Philips study reveals that most North Americans think they are sitting on the “next big thing”
Philips North America announced the launch of the second annual Philips Innovation Fellows competition, in conjunction with the release of its 2014 North America Innovation Report. According to the report, nearly two-thirds of North Americans consider themselves innovators, of which a majority (72 percent) believe they are sitting on an idea for “the next big thing,” and just need money and ‘know how’ to develop it. The Philips Innovation Fellows Competition awards mentoring and $100,000 in cash prizes to inspire would-be entrepreneurs to bring their ideas to life by entering the competition.
“Philips is committed to meaningful innovation, and we strive to develop technology that makes a real difference in helping people lead healthy and fulfilling lives,” said Brent Shafer, CEO of Philips North America. “We believe impactful innovation can come from anyone, and we want to celebrate the great ideas that have the potential to revolutionize the way we live, work and play. That’s why we’re encouraging all innovators out there to submit their big idea for the next innovation.”
Philips practices what it preaches. The company is featured in Inside the Box: A Proven System of Creativity for Breakthrough Results for its use of the Subtraction Technique to create the Slimline DVD player.
Almost half of respondents feel the best innovations come from individual inventors (47 percent) and startups (24 percent), followed by academics (13 percent) and corporations (11 percent). However, one in two people said financial support from big companies is the key to achieving successful innovation, followed by mentor relationships (47 percent) and government incentives (44 percent).
Many respondents feel that lack of money and a narrow mindset are the top barriers to preventing people from innovating, indicating the need for collaboration with and support from big companies:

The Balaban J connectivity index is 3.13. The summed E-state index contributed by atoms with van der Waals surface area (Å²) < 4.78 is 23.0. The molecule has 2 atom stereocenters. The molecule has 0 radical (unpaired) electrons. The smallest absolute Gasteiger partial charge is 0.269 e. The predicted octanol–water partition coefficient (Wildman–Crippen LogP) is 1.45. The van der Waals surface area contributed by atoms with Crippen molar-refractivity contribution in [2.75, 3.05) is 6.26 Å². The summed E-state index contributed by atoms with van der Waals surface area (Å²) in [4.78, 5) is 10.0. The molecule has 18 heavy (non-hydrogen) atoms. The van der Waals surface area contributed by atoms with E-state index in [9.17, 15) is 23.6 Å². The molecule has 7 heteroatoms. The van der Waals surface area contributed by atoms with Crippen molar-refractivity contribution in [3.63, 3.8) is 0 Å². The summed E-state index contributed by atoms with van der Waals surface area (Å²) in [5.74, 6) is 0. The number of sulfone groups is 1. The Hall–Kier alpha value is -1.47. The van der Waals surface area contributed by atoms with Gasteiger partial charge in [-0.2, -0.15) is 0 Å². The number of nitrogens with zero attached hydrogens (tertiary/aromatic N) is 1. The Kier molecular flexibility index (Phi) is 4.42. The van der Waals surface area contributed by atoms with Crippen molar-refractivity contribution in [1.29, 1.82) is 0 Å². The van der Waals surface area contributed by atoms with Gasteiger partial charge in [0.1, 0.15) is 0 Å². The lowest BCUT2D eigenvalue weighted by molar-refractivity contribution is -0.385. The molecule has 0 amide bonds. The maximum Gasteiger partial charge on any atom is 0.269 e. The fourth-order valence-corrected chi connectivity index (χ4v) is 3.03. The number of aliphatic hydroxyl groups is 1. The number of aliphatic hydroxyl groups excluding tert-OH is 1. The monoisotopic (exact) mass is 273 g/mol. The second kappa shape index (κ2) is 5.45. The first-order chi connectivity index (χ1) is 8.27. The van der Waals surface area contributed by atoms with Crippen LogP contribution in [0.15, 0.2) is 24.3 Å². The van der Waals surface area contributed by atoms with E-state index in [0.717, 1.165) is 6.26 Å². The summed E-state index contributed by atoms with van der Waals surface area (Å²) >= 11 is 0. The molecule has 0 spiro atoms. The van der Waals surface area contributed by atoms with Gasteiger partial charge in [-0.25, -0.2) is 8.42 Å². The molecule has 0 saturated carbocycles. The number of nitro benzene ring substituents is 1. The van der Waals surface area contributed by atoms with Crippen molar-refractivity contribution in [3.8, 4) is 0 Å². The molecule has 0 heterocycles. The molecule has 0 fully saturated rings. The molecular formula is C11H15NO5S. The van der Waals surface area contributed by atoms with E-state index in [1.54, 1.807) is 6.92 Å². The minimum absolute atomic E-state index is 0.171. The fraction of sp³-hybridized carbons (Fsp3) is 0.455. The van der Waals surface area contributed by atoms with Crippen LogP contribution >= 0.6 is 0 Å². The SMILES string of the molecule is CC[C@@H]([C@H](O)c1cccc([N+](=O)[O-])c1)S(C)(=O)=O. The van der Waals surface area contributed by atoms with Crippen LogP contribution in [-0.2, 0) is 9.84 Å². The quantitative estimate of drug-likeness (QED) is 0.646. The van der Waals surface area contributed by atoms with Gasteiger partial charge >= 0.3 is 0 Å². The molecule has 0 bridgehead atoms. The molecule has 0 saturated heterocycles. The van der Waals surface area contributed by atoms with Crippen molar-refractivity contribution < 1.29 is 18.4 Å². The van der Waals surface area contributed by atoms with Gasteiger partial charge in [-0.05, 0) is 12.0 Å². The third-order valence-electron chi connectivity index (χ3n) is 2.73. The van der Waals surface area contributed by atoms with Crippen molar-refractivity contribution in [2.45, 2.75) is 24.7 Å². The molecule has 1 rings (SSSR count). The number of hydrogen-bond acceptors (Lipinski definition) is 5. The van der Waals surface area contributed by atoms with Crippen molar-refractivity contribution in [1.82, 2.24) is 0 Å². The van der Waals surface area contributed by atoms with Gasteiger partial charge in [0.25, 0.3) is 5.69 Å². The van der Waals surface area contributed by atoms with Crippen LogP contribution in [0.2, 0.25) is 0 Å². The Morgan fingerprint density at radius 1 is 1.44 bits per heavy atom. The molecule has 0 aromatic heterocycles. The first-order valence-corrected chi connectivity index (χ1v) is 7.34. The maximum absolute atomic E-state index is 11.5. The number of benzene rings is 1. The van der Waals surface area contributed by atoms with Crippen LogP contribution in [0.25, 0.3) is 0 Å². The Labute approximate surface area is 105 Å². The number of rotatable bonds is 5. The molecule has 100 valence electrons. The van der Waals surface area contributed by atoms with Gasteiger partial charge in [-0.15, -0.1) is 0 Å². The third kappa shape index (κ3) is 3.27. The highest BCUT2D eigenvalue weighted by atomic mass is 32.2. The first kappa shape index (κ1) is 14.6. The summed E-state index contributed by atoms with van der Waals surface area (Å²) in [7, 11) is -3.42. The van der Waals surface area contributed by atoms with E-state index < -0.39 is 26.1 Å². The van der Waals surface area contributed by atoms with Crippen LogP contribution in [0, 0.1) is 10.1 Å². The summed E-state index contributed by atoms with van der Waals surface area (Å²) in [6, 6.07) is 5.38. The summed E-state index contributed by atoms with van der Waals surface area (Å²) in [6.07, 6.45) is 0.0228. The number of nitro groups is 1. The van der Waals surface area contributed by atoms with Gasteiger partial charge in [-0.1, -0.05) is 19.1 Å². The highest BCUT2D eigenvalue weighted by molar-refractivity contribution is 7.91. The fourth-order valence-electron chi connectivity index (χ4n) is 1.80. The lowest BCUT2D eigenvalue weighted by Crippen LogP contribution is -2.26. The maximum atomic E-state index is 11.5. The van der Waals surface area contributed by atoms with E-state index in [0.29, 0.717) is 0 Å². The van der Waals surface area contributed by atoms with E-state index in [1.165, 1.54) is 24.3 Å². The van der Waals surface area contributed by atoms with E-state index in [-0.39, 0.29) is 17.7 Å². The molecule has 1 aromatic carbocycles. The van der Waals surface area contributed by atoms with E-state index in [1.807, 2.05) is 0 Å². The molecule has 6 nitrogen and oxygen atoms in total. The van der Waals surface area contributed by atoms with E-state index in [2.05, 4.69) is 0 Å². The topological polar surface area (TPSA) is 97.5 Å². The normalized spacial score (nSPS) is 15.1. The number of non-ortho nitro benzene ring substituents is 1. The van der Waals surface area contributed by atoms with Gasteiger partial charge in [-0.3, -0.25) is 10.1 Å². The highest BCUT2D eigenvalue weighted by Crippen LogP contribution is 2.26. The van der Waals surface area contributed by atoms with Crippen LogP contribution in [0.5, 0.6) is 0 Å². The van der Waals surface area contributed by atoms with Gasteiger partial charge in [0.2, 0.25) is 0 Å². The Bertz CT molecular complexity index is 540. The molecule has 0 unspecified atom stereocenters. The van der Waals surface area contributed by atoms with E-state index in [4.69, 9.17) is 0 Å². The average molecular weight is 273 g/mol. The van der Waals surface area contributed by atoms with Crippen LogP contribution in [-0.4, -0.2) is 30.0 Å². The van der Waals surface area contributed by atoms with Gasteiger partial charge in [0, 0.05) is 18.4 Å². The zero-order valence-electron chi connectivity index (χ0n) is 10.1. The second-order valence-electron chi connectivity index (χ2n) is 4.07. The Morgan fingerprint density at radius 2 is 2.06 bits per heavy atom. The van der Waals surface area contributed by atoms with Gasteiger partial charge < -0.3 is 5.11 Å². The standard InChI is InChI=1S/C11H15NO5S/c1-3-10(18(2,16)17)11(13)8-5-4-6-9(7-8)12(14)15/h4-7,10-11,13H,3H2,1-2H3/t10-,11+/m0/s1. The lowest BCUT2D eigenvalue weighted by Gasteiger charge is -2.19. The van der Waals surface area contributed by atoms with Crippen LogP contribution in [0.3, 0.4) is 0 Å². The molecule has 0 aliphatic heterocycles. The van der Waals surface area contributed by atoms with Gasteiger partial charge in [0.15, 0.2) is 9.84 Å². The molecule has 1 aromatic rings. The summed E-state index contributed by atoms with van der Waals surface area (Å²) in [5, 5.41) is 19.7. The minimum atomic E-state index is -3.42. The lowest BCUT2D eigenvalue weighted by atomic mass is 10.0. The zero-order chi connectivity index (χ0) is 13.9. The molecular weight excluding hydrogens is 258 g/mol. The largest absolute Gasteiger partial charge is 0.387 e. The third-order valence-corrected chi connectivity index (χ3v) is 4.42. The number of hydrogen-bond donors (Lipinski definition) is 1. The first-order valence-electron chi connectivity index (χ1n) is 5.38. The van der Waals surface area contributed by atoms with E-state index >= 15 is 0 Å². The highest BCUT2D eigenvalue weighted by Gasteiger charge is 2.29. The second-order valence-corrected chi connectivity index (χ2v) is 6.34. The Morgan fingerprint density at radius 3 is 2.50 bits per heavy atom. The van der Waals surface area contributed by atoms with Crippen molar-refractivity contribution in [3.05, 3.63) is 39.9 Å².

• Lack of money (70 percent)
• Narrow/stifled mindset (41 percent)
• Unsupportive corporate culture (40 percent)
• Government regulations (37 percent)
Areas for Improvement
North Americans feel that successful innovation has a purpose beyond creating technology for technology’s sake. Sixty-two percent of respondents said successful innovation improves lives, makes daily life easier (57 percent) and meets an unmet societal need (33 percent).
Healthcare (57 percent) was cited as the top area where innovation can improve lives, followed by work/life balance (38 percent), education methods (33 percent), technological solutions for the home (30 percent) and public transportation and infrastructure (30 percent).
Philips Innovation Fellows Competition
Philips is encouraging people nationwide to submit their big ideas for the next meaningful innovation that will help people live healthier, more sustainable lives. Entrants will have the chance to tap into $100,000 in prize money from Philips to help make their innovations a reality. To further promote open innovation, entrants can gain financial support for their idea on Indiegogo.com, a global web-based crowd funding site.
“Indiegogo is dedicated to helping innovators make their ideas a reality by connecting them to individuals from around the world, who can endorse their innovations through financial support,” said Slava Rubin, CEO and co-founder of Indiegogo. “Corporations need to be more involved in helping everyday innovators succeed and we’re thrilled to partner with Philips on this competition to bring new ideas to fruition.”
The grand-prize winner will be announced this fall and will receive a $60,000 cash prize from Philips, in addition to the funding raised through Indiegogo, to help make their innovation a reality. Along with the monetary prize, the winner will receive mentoring from Philips executives around their “next big thing” idea. Each of the remaining four finalists will receive a $10,000 cash prize.
Last year, Philips named Fosmo Med the grand prize winner of the first Philips Innovation Fellows competition. Philips employees selected Fosmo Med’s Maji Intravenous (IV) saline bag, which creates a sterile solution in the field for patients in developing countries from any water, clean or dirty, as the next big, meaningful innovation in health and well-being.
“We were honored to win the Philips Innovation Fellows competition,” said Ben Park, CEO and founder of Fosmo Med. “Winning has not only helped fund the research and development completion for Maji, but more importantly, validated the idea of our product. Philips helped give us the resources and credibility we need to save lives on a global level.”
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